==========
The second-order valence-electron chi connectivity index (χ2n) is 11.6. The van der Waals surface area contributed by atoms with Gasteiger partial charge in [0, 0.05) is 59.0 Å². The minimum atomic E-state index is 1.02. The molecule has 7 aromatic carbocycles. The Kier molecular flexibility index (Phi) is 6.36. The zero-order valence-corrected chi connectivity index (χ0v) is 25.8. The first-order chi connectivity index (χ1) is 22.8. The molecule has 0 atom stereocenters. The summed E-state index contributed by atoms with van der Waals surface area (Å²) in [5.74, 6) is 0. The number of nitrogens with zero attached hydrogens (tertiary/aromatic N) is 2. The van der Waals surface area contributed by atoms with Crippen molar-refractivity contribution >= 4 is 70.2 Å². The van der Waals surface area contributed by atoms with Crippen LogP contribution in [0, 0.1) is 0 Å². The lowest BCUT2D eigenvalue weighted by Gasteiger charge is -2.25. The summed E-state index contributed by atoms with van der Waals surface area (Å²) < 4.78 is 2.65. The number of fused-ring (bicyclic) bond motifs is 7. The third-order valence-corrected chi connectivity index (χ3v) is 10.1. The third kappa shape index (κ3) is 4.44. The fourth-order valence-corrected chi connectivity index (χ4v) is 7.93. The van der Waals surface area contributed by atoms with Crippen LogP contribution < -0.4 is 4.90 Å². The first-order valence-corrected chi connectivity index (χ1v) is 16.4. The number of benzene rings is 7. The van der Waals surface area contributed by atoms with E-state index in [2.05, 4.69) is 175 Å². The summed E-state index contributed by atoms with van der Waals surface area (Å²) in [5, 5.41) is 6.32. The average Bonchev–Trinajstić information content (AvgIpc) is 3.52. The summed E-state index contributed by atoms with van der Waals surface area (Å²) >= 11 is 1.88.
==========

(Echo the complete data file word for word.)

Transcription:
The second-order valence-electron chi connectivity index (χ2n) is 11.6. The van der Waals surface area contributed by atoms with Gasteiger partial charge in [0, 0.05) is 59.0 Å². The minimum atomic E-state index is 1.02. The molecule has 7 aromatic carbocycles. The Kier molecular flexibility index (Phi) is 6.36. The zero-order valence-corrected chi connectivity index (χ0v) is 25.8. The first-order chi connectivity index (χ1) is 22.8. The molecule has 0 atom stereocenters. The summed E-state index contributed by atoms with van der Waals surface area (Å²) in [5.74, 6) is 0. The number of nitrogens with zero attached hydrogens (tertiary/aromatic N) is 2. The van der Waals surface area contributed by atoms with Crippen molar-refractivity contribution >= 4 is 70.2 Å². The van der Waals surface area contributed by atoms with Crippen LogP contribution in [0, 0.1) is 0 Å². The lowest BCUT2D eigenvalue weighted by Gasteiger charge is -2.25. The summed E-state index contributed by atoms with van der Waals surface area (Å²) < 4.78 is 2.65. The number of fused-ring (bicyclic) bond motifs is 7. The third-order valence-corrected chi connectivity index (χ3v) is 10.1. The third kappa shape index (κ3) is 4.44. The fourth-order valence-corrected chi connectivity index (χ4v) is 7.93. The van der Waals surface area contributed by atoms with Crippen LogP contribution < -0.4 is 4.90 Å². The first-order valence-corrected chi connectivity index (χ1v) is 16.4. The number of benzene rings is 7. The van der Waals surface area contributed by atoms with E-state index in [2.05, 4.69) is 175 Å². The summed E-state index contributed by atoms with van der Waals surface area (Å²) in [5, 5.41) is 6.32. The average Bonchev–Trinajstić information content (AvgIpc) is 3.52. The summed E-state index contributed by atoms with van der Waals surface area (Å²) >= 11 is 1.88.